Fiddler on the Roof: All for traditions!

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RAMNATH N PAI RAIKAR | NT NETWORK

Some films have names of their lead actors so strongly attached to them, that it becomes very difficult to separate the two. ‘Patton’ (1970) and ‘The Godfather’ (1972) are such films, which have been immortalised by George C Scott and Marlon Brando, respectively. ‘Fiddler on the Roof’ (1971) is another film in this category, which cannot be separated from its lead actor, Topol, the legendary  Israeli theatrical and film performer, singer, actor, comedian, voice artist, writer and producer.

‘Fiddler on the Roof’, a musical comedy-drama film, is an adaptation of the 1964 Broadway musical of the same name, whose story centres on Tevye, a Jewish milkman and father of five daughters, and his attempts to maintain his Jewish religious and cultural traditions as outside influences encroach upon the family’s lives. Tevye, living in the town of Anatevka, in the Russian Empire, in 1905, must cope both with the strong-willed actions of his three older daughters, who wish to marry for love – each one’s choice of a husband moves further away from the customs of his faith – and with the edict of the Czar that evicts the Jews from their village.

The original Broadway production of this play had the first musical theatre run in history to surpass 3,000 performances. It held the record for the longest-running Broadway musical for almost 10 years until ‘Grease’ surpassed its run. The play, which had actor, Zero Mostel playing Tevye won nine Tony Awards. The original London West End production of ‘Fiddler on the Roof’ opened on February 16, 1967, at Her Majesty’s Theatre and played for 2,030 performances. It starred Topol as Tevye, a role he had previously played in Tel Aviv, Israel.

Film producer, Ross Hunter and stage producer, Harold Prince considered producing ‘Fiddler on the Roof’ for Universal Studios. By 1966, United Artists was in the process of buying the rights to this play, under the stipulation that the film should not be released until 1971, in order to avoid interfering with the play’s profits. In 1968, producer/director, Norman Jewison announced that he would be producing and directing the film version of the play – his first foray into the musical genre – which would be produced by his Simkoe Productions along with producer, Walter Mirisch for United Artists. At that time it was expected that either Mostel or Topol would play the lead in the film. Jewison felt that Mostel’s more comical ‘over the top’ approach would not translate well to the film and he desired a first or second generation Russian Jew in that role. Finally, Topol, who was only in his mid-thirties when he performed the role of an older Tevye, was signed for the film, drawing much controversy.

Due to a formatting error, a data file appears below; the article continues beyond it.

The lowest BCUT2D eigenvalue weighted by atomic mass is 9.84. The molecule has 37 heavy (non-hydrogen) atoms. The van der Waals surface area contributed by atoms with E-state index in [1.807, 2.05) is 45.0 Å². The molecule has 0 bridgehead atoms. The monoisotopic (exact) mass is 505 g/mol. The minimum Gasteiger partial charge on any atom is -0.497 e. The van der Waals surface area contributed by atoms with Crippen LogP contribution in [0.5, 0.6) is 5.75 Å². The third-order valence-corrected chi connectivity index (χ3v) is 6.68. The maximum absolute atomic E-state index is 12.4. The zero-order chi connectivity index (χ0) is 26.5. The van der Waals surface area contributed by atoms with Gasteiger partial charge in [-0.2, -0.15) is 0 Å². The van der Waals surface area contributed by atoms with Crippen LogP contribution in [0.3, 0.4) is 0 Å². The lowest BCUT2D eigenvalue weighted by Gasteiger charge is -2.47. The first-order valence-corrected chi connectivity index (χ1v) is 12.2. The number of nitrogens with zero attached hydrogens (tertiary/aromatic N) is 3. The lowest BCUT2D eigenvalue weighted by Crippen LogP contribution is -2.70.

Incidentally, Orson Welles, Anthony Quinn, and Marlon Brando were among the many actors who were considered and had turned down the role of Tevye, while Frank Sinatra and Danny Kaye both wanted the role and were passed over.

Music for the film was pre-recorded in May 1970, before principal shooting began, using a double playback system. Although the tempo of the music was set at that time, the performance of each song could be altered and re-recorded over the orchestral accompaniment during the shooting of the scene. The choreography for the film was taken ‘mostly intact’ from Jerome Robbins’ choreography for the 1964 stage version.

The principal photography of the film was done at Pinewood Studios in Buckinghamshire, England, while most of the exterior shots were done in Socialist Federal Republic of Yugoslavia, specifically in Mala Gorica, Lekenik, and Zagreb within the Yugoslav constituent Republic of Croatia. The buildings for the Anatevka town were constructed out of wood from dilapidated houses in the area that would have existed at the time of the film’s setting. Production designer, Robert Boyle studied over 100 plans of synagogues from the Ukraine to ensure the set’s authenticity.

Jewison got cinematographer, Oswald Morris, who was famous for shooting colour films in unusual styles, to shoot the entire ‘Fiddler on the Roof’ with a woman’s nylon stocking placed over the camera lens “to give a kind of umber, earth-toned quality” to the production. Morris also shot the musical number, “Tevye’s Dream” in sepia rather than in full colour. No primary colours were used in the picture except for the red flag in the revolutionary scene in Kiev.

As in the stage version, the film was originally shown with an intermission and entr’acte music. The script, too, is almost verbatim of the stage play, however, some sequences were added to the screen version. Nevertheless, the film contained more elaborate realism than the play.

‘Fiddler on the Roof’ had a one-performance charity premiere in Amsterdam on October 21, 1971. When released, the film, produced at the budget of $9 million was a big hit, earning United Artists profits of $6.1 million, plus distribution profits of $8 million. The total box office collection of the film was $83.3 million.

The film was nominated for Academy Award in the Best Picture category, losing to ‘The French Connection’ (1971). Topol was nominated for Best Actor, Leonard Frey for Best Supporting Actor, and Jewison for Best Director. John Williams won his first Academy Award for Best Scoring. Gordon K McCallum and David Hildyard won Best Sound and Oswald Morris won Best Cinematography. The film also received a nomination for Best Art Direction-Set Decoration, but lost to ‘Nicholas and Alexandria’ (1971).

When the film was telecast for the first time on US television, it garnered record 40 million viewers.